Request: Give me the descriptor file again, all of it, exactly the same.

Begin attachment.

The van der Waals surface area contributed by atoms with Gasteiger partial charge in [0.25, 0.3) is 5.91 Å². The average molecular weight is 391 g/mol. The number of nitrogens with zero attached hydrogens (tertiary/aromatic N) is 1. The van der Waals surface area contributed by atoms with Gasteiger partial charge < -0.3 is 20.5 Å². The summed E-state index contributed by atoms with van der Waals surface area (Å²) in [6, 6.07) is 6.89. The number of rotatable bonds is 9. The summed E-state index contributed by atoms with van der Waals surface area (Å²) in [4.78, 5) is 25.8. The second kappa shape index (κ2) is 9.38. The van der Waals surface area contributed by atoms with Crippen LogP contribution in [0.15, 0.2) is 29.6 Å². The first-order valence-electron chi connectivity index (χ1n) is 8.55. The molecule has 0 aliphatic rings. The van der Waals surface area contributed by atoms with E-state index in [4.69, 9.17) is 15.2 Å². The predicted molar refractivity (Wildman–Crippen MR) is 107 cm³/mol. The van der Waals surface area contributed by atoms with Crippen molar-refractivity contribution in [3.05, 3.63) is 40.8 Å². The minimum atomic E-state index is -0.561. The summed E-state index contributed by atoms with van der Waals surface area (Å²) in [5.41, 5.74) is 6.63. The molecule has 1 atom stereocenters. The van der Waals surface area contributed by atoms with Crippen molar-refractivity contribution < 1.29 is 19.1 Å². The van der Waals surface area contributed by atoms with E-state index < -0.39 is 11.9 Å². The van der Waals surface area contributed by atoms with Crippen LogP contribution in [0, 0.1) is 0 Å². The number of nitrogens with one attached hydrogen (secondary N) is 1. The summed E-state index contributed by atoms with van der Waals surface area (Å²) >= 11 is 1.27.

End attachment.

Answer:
The van der Waals surface area contributed by atoms with Gasteiger partial charge in [0.25, 0.3) is 5.91 Å². The average molecular weight is 391 g/mol. The number of nitrogens with zero attached hydrogens (tertiary/aromatic N) is 1. The van der Waals surface area contributed by atoms with Gasteiger partial charge < -0.3 is 20.5 Å². The summed E-state index contributed by atoms with van der Waals surface area (Å²) in [6, 6.07) is 6.89. The number of rotatable bonds is 9. The summed E-state index contributed by atoms with van der Waals surface area (Å²) in [4.78, 5) is 25.8. The second kappa shape index (κ2) is 9.38. The van der Waals surface area contributed by atoms with Crippen LogP contribution in [0.15, 0.2) is 29.6 Å². The first-order valence-electron chi connectivity index (χ1n) is 8.55. The molecule has 0 aliphatic rings. The van der Waals surface area contributed by atoms with E-state index in [4.69, 9.17) is 15.2 Å². The predicted molar refractivity (Wildman–Crippen MR) is 107 cm³/mol. The van der Waals surface area contributed by atoms with Crippen molar-refractivity contribution in [3.05, 3.63) is 40.8 Å². The minimum atomic E-state index is -0.561. The summed E-state index contributed by atoms with van der Waals surface area (Å²) in [5.41, 5.74) is 6.63. The molecule has 1 atom stereocenters. The van der Waals surface area contributed by atoms with Crippen molar-refractivity contribution < 1.29 is 19.1 Å². The van der Waals surface area contributed by atoms with E-state index < -0.39 is 11.9 Å². The van der Waals surface area contributed by atoms with Crippen LogP contribution in [0, 0.1) is 0 Å². The number of nitrogens with one attached hydrogen (secondary N) is 1. The summed E-state index contributed by atoms with van der Waals surface area (Å²) >= 11 is 1.27.